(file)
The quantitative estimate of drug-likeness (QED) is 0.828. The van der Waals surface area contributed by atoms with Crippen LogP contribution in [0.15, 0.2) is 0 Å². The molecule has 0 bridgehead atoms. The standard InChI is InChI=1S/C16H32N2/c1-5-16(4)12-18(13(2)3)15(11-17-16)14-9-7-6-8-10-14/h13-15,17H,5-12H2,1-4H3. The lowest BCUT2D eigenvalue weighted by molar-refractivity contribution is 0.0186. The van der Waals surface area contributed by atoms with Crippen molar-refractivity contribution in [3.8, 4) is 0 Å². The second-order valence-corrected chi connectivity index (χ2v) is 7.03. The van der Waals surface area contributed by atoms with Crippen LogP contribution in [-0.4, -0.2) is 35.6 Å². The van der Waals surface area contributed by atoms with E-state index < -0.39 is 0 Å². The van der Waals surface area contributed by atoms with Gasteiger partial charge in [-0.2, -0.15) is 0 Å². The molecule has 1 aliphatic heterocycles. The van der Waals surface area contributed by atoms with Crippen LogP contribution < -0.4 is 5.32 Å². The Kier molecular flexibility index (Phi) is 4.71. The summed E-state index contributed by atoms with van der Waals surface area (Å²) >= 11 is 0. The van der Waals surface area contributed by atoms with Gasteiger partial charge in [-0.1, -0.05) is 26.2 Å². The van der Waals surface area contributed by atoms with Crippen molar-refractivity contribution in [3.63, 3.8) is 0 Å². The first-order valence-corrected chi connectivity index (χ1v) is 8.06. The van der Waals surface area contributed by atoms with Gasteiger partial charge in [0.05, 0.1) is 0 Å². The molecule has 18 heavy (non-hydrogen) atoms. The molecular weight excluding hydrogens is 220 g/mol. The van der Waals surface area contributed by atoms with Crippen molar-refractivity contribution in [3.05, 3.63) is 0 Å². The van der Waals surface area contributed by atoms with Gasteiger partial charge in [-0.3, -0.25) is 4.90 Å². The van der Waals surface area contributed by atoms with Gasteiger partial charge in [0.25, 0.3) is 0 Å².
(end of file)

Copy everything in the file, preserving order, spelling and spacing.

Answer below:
The quantitative estimate of drug-likeness (QED) is 0.828. The van der Waals surface area contributed by atoms with Crippen LogP contribution in [0.15, 0.2) is 0 Å². The molecule has 0 bridgehead atoms. The standard InChI is InChI=1S/C16H32N2/c1-5-16(4)12-18(13(2)3)15(11-17-16)14-9-7-6-8-10-14/h13-15,17H,5-12H2,1-4H3. The lowest BCUT2D eigenvalue weighted by molar-refractivity contribution is 0.0186. The van der Waals surface area contributed by atoms with Crippen molar-refractivity contribution in [3.8, 4) is 0 Å². The second-order valence-corrected chi connectivity index (χ2v) is 7.03. The van der Waals surface area contributed by atoms with Crippen LogP contribution in [-0.4, -0.2) is 35.6 Å². The van der Waals surface area contributed by atoms with E-state index < -0.39 is 0 Å². The van der Waals surface area contributed by atoms with Gasteiger partial charge in [-0.2, -0.15) is 0 Å². The molecule has 1 aliphatic heterocycles. The van der Waals surface area contributed by atoms with Crippen LogP contribution < -0.4 is 5.32 Å². The Kier molecular flexibility index (Phi) is 4.71. The summed E-state index contributed by atoms with van der Waals surface area (Å²) >= 11 is 0. The van der Waals surface area contributed by atoms with Gasteiger partial charge in [-0.1, -0.05) is 26.2 Å². The van der Waals surface area contributed by atoms with Crippen molar-refractivity contribution in [3.63, 3.8) is 0 Å². The first-order valence-corrected chi connectivity index (χ1v) is 8.06. The van der Waals surface area contributed by atoms with Gasteiger partial charge in [0.05, 0.1) is 0 Å². The molecule has 18 heavy (non-hydrogen) atoms. The molecular weight excluding hydrogens is 220 g/mol. The van der Waals surface area contributed by atoms with Crippen molar-refractivity contribution in [3.05, 3.63) is 0 Å². The van der Waals surface area contributed by atoms with Gasteiger partial charge in [-0.3, -0.25) is 4.90 Å². The van der Waals surface area contributed by atoms with Gasteiger partial charge in [0.25, 0.3) is 0 Å².